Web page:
1 in 5 elections faced foreign cyber interference
One in five national elections held worldwide since 2016 were potentially influenced by foreign interference, according to a joint report from the Australian Strategic Policy Institute (ASPI) and IT industry professional association ACS.
An analysis of 97 national elections and 31 referenda that have been held since the 2016 US presidential election identified 20 countries with clear examples of foreign interference, including Australia. The analysis was limited to countries considered to be free or partly free countries.
These incidents ranged from cyber attacks to voter registration systems, to DDoS attacks to national election commissions, to the use of Facebook to spread disinformation and discourage voter turnout.
In Australia, the incident involved the attack on the parliamentary email system by suspected state actors believed to be linked to China in February.
A survey from the Pew Research Center found that 65% of Australians now believe it is somewhat to very likely that a cyber attack would result in their elections being tampered with.
The report suggests that Russia was the suspected culprit in a wide majority of the election interference attempts. Russia was believed to be the only state interfering in European elections — with the nation accused of meddling in the elections of 12 European countries — and was also believed to have been involved on attacks on elections in Indonesia, Brazil, Colombia and the US.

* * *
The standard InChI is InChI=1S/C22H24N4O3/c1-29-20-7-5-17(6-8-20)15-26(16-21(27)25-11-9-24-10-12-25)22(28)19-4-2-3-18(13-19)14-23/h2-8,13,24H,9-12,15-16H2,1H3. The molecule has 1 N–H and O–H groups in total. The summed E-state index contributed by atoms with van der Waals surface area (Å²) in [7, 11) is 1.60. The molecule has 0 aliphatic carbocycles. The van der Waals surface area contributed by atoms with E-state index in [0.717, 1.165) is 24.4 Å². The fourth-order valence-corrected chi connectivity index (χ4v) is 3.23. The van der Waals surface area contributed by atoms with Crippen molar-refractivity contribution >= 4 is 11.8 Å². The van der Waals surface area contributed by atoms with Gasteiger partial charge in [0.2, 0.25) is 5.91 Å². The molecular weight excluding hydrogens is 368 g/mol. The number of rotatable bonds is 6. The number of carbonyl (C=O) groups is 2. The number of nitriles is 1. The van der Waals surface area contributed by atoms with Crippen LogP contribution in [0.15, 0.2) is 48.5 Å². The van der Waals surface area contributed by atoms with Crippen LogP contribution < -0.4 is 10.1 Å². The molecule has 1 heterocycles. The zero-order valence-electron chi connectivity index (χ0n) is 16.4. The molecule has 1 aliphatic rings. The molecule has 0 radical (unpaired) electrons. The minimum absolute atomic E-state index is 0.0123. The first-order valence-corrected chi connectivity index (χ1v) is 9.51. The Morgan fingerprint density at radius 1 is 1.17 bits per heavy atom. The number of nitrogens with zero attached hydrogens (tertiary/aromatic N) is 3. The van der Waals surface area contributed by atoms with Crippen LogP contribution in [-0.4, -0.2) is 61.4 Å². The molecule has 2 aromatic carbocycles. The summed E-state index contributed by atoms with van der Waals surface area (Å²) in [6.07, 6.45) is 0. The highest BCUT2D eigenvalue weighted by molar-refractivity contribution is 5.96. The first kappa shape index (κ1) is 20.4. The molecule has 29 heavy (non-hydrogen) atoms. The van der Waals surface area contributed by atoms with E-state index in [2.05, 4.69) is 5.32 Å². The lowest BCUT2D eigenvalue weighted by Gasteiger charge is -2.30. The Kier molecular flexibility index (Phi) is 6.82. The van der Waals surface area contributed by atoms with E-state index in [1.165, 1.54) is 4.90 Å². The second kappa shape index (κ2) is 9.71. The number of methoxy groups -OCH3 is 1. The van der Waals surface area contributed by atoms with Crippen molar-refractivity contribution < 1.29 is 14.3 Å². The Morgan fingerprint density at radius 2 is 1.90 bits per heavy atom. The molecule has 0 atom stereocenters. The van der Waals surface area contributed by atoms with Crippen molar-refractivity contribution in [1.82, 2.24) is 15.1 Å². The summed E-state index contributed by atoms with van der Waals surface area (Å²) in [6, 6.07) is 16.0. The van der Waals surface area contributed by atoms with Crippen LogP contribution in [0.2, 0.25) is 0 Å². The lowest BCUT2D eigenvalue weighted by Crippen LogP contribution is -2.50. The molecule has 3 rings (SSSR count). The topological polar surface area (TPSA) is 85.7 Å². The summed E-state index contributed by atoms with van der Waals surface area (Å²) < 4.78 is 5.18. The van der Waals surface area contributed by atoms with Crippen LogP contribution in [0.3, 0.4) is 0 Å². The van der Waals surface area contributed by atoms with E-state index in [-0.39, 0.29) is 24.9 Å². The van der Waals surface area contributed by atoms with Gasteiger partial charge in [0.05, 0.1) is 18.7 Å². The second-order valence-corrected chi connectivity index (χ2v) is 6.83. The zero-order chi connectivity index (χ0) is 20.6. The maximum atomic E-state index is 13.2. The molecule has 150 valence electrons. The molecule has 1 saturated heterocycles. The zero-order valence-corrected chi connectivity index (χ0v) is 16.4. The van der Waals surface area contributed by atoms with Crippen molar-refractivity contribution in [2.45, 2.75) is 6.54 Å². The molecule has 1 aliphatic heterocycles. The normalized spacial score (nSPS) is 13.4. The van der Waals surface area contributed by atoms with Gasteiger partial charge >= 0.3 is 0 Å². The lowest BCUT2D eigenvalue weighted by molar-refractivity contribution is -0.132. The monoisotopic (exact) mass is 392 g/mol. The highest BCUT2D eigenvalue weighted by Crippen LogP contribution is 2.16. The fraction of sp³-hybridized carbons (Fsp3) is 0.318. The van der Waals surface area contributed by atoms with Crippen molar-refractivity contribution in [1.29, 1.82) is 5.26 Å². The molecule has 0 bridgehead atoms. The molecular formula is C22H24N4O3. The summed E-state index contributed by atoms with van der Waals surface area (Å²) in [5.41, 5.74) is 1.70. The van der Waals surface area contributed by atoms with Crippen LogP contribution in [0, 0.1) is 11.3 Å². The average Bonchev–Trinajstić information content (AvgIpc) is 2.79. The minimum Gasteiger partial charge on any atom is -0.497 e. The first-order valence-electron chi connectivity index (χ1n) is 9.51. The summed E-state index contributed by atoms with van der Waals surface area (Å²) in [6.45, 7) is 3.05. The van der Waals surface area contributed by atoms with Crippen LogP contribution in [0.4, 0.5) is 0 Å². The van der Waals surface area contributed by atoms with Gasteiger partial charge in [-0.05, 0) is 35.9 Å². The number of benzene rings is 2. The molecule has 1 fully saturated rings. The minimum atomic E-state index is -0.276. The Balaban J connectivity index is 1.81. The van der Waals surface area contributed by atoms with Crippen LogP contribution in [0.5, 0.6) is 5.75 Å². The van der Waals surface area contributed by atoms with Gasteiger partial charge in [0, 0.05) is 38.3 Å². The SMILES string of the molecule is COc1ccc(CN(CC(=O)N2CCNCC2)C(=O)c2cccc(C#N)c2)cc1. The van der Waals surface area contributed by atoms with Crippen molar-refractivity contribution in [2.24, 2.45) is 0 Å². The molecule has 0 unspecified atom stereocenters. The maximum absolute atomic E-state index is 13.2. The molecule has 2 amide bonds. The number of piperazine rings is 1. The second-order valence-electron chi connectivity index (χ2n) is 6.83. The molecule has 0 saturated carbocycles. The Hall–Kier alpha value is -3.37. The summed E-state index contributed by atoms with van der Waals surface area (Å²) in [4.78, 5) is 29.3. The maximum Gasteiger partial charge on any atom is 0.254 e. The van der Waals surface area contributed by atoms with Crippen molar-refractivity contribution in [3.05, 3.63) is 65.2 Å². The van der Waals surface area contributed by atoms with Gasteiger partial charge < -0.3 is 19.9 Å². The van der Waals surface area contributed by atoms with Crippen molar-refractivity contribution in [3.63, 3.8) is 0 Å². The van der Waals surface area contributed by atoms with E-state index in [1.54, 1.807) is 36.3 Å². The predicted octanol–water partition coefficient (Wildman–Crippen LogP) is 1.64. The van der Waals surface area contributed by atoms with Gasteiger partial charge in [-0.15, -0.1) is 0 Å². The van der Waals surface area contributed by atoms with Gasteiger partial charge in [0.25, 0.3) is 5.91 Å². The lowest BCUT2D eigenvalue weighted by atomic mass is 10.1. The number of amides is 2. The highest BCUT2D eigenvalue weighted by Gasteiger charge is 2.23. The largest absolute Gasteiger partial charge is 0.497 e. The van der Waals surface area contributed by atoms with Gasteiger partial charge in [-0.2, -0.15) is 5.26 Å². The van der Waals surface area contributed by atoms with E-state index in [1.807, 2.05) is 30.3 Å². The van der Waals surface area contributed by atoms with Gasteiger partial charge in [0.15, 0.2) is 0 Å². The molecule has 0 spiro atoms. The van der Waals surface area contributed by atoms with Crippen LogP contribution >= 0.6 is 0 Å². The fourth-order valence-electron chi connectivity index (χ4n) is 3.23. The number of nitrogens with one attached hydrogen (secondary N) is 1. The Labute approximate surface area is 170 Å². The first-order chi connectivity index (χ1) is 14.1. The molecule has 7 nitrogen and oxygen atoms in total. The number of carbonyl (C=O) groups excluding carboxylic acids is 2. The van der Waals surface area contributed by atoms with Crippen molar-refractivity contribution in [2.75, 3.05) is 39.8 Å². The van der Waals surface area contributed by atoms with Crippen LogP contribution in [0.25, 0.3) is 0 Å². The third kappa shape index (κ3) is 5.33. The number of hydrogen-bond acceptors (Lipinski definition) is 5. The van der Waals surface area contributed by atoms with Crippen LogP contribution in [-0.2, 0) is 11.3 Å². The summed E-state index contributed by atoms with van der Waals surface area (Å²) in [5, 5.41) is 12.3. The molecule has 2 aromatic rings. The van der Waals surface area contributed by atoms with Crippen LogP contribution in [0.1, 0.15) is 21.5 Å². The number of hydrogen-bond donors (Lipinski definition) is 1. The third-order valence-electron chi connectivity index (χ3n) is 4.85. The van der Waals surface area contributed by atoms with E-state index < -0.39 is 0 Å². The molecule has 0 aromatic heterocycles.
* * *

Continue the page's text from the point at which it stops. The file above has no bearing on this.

China was suspected of being involved on attacks in Australia, Indonesia, Singapore and Taiwan. The only other alleged actors involved in attacks on elections during the period were Iran (Israel) and Venezuela (Colombia).
According to the report, Russian attacks appear to have the objective of eroding public trust in the democratic process, while Chinese interference appears more focused on advancing the interests of the Chinese Communist Party.
“Democracies around the world have been struggling to grapple with foreign interference from state actors during elections,” International Cyber Policy Centre head Fergus Hanson said.
“More empirical data means they can respond in a more targeted way calibrating policy responses to the likely risk, methods and adversary.”
The report also identifies a number of measures aimed at managing the risk of cyber-enabled foreign interference in election processes.
These include building up capabilities to detect foreign interference, developing ways to measure the impact of this interference, publicly funding the cyber defence of political parties involved in elections, and introducing policies and legislation imposing costs on foreign actors caught meddling in the democratic process.
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